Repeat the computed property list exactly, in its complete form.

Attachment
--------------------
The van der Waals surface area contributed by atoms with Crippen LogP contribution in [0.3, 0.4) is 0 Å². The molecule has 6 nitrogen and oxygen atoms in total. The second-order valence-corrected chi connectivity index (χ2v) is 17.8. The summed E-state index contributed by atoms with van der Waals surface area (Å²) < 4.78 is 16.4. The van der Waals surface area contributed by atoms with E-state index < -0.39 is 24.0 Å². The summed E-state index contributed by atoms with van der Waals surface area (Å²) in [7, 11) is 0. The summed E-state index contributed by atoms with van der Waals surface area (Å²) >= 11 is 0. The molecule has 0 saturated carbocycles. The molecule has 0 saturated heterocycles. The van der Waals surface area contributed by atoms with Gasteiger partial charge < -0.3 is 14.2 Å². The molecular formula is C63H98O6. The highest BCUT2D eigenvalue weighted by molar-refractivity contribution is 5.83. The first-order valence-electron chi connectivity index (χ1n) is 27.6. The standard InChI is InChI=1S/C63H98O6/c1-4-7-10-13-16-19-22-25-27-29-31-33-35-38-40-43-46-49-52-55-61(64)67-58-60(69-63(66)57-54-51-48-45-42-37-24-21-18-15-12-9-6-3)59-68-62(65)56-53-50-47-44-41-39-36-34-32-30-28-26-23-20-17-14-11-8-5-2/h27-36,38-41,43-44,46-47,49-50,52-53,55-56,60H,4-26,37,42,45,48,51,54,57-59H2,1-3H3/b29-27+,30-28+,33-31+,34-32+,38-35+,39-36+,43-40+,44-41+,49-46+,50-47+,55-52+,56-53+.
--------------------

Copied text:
The van der Waals surface area contributed by atoms with Crippen LogP contribution in [0.3, 0.4) is 0 Å². The molecule has 6 nitrogen and oxygen atoms in total. The second-order valence-corrected chi connectivity index (χ2v) is 17.8. The summed E-state index contributed by atoms with van der Waals surface area (Å²) < 4.78 is 16.4. The van der Waals surface area contributed by atoms with E-state index < -0.39 is 24.0 Å². The summed E-state index contributed by atoms with van der Waals surface area (Å²) in [7, 11) is 0. The summed E-state index contributed by atoms with van der Waals surface area (Å²) >= 11 is 0. The molecule has 0 saturated carbocycles. The molecule has 0 saturated heterocycles. The van der Waals surface area contributed by atoms with Gasteiger partial charge < -0.3 is 14.2 Å². The molecular formula is C63H98O6. The highest BCUT2D eigenvalue weighted by molar-refractivity contribution is 5.83. The first-order valence-electron chi connectivity index (χ1n) is 27.6. The standard InChI is InChI=1S/C63H98O6/c1-4-7-10-13-16-19-22-25-27-29-31-33-35-38-40-43-46-49-52-55-61(64)67-58-60(69-63(66)57-54-51-48-45-42-37-24-21-18-15-12-9-6-3)59-68-62(65)56-53-50-47-44-41-39-36-34-32-30-28-26-23-20-17-14-11-8-5-2/h27-36,38-41,43-44,46-47,49-50,52-53,55-56,60H,4-26,37,42,45,48,51,54,57-59H2,1-3H3/b29-27+,30-28+,33-31+,34-32+,38-35+,39-36+,43-40+,44-41+,49-46+,50-47+,55-52+,56-53+.